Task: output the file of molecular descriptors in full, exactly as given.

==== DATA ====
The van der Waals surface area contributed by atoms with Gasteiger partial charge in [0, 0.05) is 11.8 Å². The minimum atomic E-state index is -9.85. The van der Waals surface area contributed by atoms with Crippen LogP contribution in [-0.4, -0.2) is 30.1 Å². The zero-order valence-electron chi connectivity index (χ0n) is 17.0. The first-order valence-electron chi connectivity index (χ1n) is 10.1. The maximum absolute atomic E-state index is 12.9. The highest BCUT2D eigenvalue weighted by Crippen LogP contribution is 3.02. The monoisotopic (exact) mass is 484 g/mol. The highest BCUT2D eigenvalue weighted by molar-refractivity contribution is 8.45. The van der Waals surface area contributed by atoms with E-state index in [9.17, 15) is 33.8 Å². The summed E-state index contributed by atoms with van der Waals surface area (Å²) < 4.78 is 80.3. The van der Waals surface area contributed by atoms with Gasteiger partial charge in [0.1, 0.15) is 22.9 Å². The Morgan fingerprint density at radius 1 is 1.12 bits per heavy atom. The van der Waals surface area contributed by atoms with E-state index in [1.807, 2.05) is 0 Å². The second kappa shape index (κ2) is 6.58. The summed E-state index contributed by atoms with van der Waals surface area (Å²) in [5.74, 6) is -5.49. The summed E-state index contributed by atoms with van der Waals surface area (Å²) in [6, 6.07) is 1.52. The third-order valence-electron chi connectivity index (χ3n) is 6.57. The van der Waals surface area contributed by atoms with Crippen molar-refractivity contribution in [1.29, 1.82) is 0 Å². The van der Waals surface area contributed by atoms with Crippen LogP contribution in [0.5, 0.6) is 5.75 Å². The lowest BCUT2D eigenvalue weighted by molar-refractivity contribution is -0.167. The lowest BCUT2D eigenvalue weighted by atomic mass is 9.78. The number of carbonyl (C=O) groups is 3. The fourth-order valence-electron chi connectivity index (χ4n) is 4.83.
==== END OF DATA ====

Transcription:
The van der Waals surface area contributed by atoms with Gasteiger partial charge in [0, 0.05) is 11.8 Å². The minimum atomic E-state index is -9.85. The van der Waals surface area contributed by atoms with Crippen LogP contribution in [-0.4, -0.2) is 30.1 Å². The zero-order valence-electron chi connectivity index (χ0n) is 17.0. The first-order valence-electron chi connectivity index (χ1n) is 10.1. The maximum absolute atomic E-state index is 12.9. The highest BCUT2D eigenvalue weighted by Crippen LogP contribution is 3.02. The monoisotopic (exact) mass is 484 g/mol. The highest BCUT2D eigenvalue weighted by molar-refractivity contribution is 8.45. The van der Waals surface area contributed by atoms with E-state index in [9.17, 15) is 33.8 Å². The summed E-state index contributed by atoms with van der Waals surface area (Å²) < 4.78 is 80.3. The van der Waals surface area contributed by atoms with Gasteiger partial charge in [0.1, 0.15) is 22.9 Å². The Morgan fingerprint density at radius 1 is 1.12 bits per heavy atom. The van der Waals surface area contributed by atoms with E-state index in [1.807, 2.05) is 0 Å². The second kappa shape index (κ2) is 6.58. The summed E-state index contributed by atoms with van der Waals surface area (Å²) in [5.74, 6) is -5.49. The summed E-state index contributed by atoms with van der Waals surface area (Å²) in [6, 6.07) is 1.52. The third-order valence-electron chi connectivity index (χ3n) is 6.57. The van der Waals surface area contributed by atoms with Crippen molar-refractivity contribution in [1.29, 1.82) is 0 Å². The van der Waals surface area contributed by atoms with Crippen LogP contribution in [0.5, 0.6) is 5.75 Å². The lowest BCUT2D eigenvalue weighted by molar-refractivity contribution is -0.167. The lowest BCUT2D eigenvalue weighted by atomic mass is 9.78. The number of carbonyl (C=O) groups is 3. The fourth-order valence-electron chi connectivity index (χ4n) is 4.83.